However badly Miley comes out of this those who really come out badly are  her family to whom she ascribes her Christian values. For they are prepared to see their teenage daughter sexualised in the quest to further her career and to keep the golden goose laying.

Miley Cyrus has again shown the perils of using the Christian faith as little more than a marketing tool where Christianity is seen as a market to be wooed. She will undoubtedly be lambasted by some but hopefully she will also hear words of grace. Hopefully the spotlight will move from her to her acquisitive family and they will be called to account. Hopefully too some in the Christian world will take a long hard look at the kind of Christianity that creates poster girls like Miley who are built up for commercial purposes and allowed to be sucked into the show biz beast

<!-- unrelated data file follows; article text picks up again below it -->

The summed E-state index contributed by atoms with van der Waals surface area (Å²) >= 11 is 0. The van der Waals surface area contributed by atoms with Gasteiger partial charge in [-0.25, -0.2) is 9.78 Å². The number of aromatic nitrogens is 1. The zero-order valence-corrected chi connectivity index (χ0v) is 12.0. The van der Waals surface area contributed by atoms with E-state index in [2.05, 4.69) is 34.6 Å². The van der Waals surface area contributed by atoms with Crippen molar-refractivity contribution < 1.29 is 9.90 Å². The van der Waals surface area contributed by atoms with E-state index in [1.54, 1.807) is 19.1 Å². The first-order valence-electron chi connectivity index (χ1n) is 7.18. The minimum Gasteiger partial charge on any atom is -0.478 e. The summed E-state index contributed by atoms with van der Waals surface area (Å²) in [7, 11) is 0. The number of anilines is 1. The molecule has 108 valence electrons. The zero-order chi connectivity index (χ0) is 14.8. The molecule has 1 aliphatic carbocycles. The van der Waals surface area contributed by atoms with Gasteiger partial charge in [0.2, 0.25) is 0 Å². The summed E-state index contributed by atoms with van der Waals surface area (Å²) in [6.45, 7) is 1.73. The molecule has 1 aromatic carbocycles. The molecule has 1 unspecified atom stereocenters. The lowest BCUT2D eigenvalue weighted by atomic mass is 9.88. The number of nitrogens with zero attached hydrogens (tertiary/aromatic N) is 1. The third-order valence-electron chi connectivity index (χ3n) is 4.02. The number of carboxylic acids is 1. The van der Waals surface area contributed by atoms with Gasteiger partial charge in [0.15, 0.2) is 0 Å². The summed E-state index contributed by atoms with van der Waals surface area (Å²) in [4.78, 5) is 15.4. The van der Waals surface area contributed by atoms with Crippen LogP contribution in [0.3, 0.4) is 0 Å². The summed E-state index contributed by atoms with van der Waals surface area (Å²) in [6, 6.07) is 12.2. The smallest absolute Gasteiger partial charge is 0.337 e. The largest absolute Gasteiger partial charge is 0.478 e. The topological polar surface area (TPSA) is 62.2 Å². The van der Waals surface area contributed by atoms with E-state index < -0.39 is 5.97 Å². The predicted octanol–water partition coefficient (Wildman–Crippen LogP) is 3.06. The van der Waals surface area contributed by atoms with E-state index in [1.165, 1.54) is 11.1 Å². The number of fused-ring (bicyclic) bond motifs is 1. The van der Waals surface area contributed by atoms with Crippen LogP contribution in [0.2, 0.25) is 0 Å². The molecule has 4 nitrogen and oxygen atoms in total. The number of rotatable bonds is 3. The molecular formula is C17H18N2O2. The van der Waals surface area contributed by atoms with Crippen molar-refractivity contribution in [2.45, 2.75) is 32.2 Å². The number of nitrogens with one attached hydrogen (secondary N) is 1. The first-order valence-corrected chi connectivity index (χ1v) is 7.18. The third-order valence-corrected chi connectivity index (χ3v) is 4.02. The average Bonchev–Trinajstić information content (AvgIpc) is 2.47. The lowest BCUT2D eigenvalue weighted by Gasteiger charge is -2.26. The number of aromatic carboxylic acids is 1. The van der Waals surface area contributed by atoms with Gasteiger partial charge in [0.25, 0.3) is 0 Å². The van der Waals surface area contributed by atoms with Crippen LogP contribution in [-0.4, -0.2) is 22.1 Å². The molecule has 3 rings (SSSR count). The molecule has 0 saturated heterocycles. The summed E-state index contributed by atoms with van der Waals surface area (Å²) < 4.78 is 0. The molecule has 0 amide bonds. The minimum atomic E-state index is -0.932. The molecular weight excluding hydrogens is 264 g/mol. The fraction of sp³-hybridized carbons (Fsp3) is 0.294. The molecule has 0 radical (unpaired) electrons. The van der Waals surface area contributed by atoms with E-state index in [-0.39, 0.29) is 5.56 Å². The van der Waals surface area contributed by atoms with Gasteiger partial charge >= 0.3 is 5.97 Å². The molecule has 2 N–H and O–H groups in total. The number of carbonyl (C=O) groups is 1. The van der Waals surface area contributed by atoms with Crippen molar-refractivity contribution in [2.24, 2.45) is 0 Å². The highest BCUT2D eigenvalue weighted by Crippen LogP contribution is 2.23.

Velvet Elvis has left the Building-II

April 24, 2008

I managed another chapter of Velvet Elvis. It struck me as Schleiermacher for the 21st century- Schleiermacher being widely acknowledged as the father of theological liberalism. According to Bell, like Schleiermacher, all our experiences of transcendence are experiences of God. Its difficult not to conclude that Bell’s theology is taking him in the direction of either pantheism or panentheism. It one point he tells the story of a couple getting married who choose a scene of outstanding beauty to exchange vows because ‘something holds it together.’ They agree that same force also brought them together and they agree to call this ‘glue’ God. The problem of course is whether this ‘glue’ bears any correlation to the triune God of the Bible? What authenticates Christian ‘experience’ from all other experience?